Muddled, confusing plot holds back otherwise strong film
December 16, 2011
Secrets and information are probably more dangerous than any conventional weapon. In the political world, there’s nothing more powerful than having dirt on the right people, and J. Edgar Hoover wrote the book on it, then promptly shredded it.
Director Clint Eastwood tries his hand at capturing just what made Hoover such a fascinating person in “J. Edgar” with the help of some incredibly strong performances. Sadly, the narrative structure doesn’t do the insanely interesting subject matter any favors. If anything, the non-linear set-up, which leaves multiple narrative threads for audiences to keep up with and sort out is the biggest factor that holds “J. Edgar” back from being a great film.
Leonardo DiCaprio turns in a stunning performance as the titular creator of the FBI, and champion of forensic science, from his early 20s until the day he died. There are moments when the age make-up and prosthetics can be eerie and even offputting, but DiCaprio fights through it and still manages to convey every subtle emotion necessary to play one of the most powerful men in American history.
From his calculated, but nervous movements to his speech patterns, which range from methodical and spirited speeches to Congress to the nervous near-stammering of a man trying too hard to control everything around him, DiCaprio gives a completely believable portrait of a multifaceted titan of history.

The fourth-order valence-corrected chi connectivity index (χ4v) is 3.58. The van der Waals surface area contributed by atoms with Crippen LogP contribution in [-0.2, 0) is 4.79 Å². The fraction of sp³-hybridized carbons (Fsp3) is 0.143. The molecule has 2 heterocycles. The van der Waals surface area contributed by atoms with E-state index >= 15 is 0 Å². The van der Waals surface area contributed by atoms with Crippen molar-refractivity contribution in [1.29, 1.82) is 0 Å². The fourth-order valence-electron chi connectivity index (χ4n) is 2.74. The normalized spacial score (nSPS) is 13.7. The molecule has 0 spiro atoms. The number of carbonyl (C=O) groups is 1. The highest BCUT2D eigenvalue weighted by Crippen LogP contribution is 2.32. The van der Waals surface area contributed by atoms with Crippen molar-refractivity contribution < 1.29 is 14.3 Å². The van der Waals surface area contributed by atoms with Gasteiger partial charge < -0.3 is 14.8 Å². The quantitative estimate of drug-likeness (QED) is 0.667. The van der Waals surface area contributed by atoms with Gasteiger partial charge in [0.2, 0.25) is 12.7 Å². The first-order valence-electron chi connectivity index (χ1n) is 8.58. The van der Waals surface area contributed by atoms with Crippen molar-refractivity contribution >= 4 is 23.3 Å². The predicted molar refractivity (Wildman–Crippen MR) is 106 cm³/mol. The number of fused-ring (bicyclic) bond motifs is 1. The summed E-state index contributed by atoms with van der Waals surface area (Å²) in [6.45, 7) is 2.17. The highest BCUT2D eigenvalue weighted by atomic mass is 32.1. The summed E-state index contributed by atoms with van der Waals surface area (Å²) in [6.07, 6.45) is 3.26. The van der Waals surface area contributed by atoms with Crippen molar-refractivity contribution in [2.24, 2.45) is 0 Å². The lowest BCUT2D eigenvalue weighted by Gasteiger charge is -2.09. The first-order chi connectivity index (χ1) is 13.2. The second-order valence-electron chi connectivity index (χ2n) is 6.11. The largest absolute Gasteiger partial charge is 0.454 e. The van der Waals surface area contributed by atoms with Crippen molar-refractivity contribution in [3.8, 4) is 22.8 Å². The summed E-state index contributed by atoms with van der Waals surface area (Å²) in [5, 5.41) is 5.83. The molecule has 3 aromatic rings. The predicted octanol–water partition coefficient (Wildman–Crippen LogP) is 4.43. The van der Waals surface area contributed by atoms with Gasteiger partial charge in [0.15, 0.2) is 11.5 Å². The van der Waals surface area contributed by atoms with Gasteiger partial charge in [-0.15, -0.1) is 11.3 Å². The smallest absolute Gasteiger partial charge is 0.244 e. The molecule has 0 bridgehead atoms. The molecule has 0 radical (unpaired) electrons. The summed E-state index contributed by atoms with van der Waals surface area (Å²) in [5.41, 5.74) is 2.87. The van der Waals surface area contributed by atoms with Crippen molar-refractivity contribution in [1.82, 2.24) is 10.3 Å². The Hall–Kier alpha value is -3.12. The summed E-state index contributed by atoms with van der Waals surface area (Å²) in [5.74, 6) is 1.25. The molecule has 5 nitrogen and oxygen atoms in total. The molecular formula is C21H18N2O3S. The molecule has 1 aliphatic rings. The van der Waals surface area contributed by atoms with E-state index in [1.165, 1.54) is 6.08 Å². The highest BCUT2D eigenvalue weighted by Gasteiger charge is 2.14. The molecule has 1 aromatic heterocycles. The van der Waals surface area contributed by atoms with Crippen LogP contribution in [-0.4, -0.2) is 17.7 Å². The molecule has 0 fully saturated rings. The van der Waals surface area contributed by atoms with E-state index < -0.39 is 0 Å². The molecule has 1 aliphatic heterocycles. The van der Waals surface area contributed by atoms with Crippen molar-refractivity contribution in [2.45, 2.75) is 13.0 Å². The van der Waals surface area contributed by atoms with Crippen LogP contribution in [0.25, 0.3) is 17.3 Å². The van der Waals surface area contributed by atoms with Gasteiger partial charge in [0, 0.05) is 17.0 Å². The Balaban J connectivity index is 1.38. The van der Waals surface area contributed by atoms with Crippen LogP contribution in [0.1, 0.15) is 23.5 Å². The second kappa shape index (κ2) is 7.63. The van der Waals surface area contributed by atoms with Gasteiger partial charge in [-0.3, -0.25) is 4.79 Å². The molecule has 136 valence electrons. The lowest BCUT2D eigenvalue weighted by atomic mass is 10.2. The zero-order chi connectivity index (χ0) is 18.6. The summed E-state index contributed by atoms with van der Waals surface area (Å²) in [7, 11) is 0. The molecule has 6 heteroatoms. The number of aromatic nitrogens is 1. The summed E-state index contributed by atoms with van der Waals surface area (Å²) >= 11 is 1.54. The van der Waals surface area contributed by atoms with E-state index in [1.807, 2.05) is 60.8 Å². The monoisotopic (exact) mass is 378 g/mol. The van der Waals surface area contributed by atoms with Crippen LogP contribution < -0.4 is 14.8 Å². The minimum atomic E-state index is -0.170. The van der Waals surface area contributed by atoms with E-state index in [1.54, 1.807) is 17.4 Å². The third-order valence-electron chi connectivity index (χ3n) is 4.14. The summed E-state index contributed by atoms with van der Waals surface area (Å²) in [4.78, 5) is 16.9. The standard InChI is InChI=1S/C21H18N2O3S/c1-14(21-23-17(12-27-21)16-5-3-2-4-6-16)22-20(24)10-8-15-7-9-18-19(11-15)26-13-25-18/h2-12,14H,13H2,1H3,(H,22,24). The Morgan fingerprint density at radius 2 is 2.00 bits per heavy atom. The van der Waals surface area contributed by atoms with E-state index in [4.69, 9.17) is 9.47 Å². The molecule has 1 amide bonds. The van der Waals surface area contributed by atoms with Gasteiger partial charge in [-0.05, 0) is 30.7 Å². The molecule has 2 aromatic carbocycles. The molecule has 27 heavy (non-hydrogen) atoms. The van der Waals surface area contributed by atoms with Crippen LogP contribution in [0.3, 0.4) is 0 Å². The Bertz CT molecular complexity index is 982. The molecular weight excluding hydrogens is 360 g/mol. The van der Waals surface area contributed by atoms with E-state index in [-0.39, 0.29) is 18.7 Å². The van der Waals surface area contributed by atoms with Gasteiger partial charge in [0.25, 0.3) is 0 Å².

All historical bio-pics deal with the difficult task of choosing which parts of a person’s character to illuminate and spend time with on screen, but Eastwood and screenwriter Dustin Lance Blank, (best known for his Oscar-winning script for 2008’s “Milk”) had an extra wrench thrown into the system due to longstanding rumors that Hoover was a closeted homosexual and crossdresser. “J. Edgar” uses that particular thread as part of its story in an interesting way, and I can say that Hoover’s relationship with Clyde Tolson, an FBI agent played by Armie Hammer of “The Social Network” fame, is fascinating. This relationship forms the cornerstone of the movie and fits in perfectly with the themes of deception that Eastwood is playing with throughout the film.
Hammer is one of the finest up-and-coming actors in Hollywood and he’s in top form here as Hoover’s confidant and No. 2 man. There’s a scene near the climax of “J. Edgar” where Hammer really shines as emotions finally boil over. Later in the film, Hammer plays Tolson in the wake of a stroke with the care and attention to detail that only a devoted actor can show. It’s really something else. It’s a shame the age make-up is as much of a problem as it is for DiCaprio.
While the acting in “J. Edgar” is top notch, the disjointed story kills a lot of the momentum and ends up making the film feel like a collection of short stories rather than a fully fleshedout narrative. Usually, Eastwood is a master storyteller with a vice-like grip on his narrative. Maybe he became too entrenched in trying to portray Hoover in a realistic manner and let the threads of the story get away from him. While “J. Edgar” lacks cohesion, it does a wonderful job of painting a portrait of a historical figure and showcasing both the positive and negative aspects of his character.
“J. Edgar” may be a slight misstep in the long and lustrous career of Eastwood, but it is still worth a watch just to see multiple actors at the top of their game.
Chris Rohling is a journalism major with a passion for storytelling in almost every medium.